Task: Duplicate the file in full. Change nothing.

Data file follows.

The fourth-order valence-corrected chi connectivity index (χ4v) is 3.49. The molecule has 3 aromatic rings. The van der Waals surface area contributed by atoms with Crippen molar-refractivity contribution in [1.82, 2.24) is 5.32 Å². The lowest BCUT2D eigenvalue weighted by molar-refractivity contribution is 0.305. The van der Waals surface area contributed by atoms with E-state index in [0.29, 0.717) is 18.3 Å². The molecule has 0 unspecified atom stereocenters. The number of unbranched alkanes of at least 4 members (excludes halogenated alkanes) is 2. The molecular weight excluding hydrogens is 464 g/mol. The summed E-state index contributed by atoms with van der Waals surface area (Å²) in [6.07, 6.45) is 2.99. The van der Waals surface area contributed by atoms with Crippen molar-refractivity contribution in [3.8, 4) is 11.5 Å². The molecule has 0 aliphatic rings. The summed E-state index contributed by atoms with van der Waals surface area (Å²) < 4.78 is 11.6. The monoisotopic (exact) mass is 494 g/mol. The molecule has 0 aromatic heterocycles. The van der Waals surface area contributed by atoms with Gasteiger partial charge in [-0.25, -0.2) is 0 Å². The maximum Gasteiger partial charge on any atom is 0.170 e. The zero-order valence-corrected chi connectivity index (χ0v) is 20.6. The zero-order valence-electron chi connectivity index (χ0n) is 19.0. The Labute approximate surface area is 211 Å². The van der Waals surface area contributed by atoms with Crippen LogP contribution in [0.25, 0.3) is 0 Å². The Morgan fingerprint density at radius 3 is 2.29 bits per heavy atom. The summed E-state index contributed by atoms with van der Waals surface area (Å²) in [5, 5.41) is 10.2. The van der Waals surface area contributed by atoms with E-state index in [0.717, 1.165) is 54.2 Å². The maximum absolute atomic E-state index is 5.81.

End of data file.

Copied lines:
The fourth-order valence-corrected chi connectivity index (χ4v) is 3.49. The molecule has 3 aromatic rings. The van der Waals surface area contributed by atoms with Crippen molar-refractivity contribution in [1.82, 2.24) is 5.32 Å². The lowest BCUT2D eigenvalue weighted by molar-refractivity contribution is 0.305. The van der Waals surface area contributed by atoms with E-state index in [0.29, 0.717) is 18.3 Å². The molecule has 0 unspecified atom stereocenters. The number of unbranched alkanes of at least 4 members (excludes halogenated alkanes) is 2. The molecular weight excluding hydrogens is 464 g/mol. The summed E-state index contributed by atoms with van der Waals surface area (Å²) in [6.07, 6.45) is 2.99. The van der Waals surface area contributed by atoms with Crippen molar-refractivity contribution in [3.8, 4) is 11.5 Å². The molecule has 0 aliphatic rings. The summed E-state index contributed by atoms with van der Waals surface area (Å²) < 4.78 is 11.6. The monoisotopic (exact) mass is 494 g/mol. The molecule has 0 aromatic heterocycles. The van der Waals surface area contributed by atoms with Gasteiger partial charge in [-0.25, -0.2) is 0 Å². The maximum Gasteiger partial charge on any atom is 0.170 e. The zero-order valence-corrected chi connectivity index (χ0v) is 20.6. The zero-order valence-electron chi connectivity index (χ0n) is 19.0. The Labute approximate surface area is 211 Å². The van der Waals surface area contributed by atoms with Crippen LogP contribution in [0.25, 0.3) is 0 Å². The Morgan fingerprint density at radius 3 is 2.29 bits per heavy atom. The summed E-state index contributed by atoms with van der Waals surface area (Å²) in [5, 5.41) is 10.2. The van der Waals surface area contributed by atoms with E-state index in [0.717, 1.165) is 54.2 Å². The maximum absolute atomic E-state index is 5.81.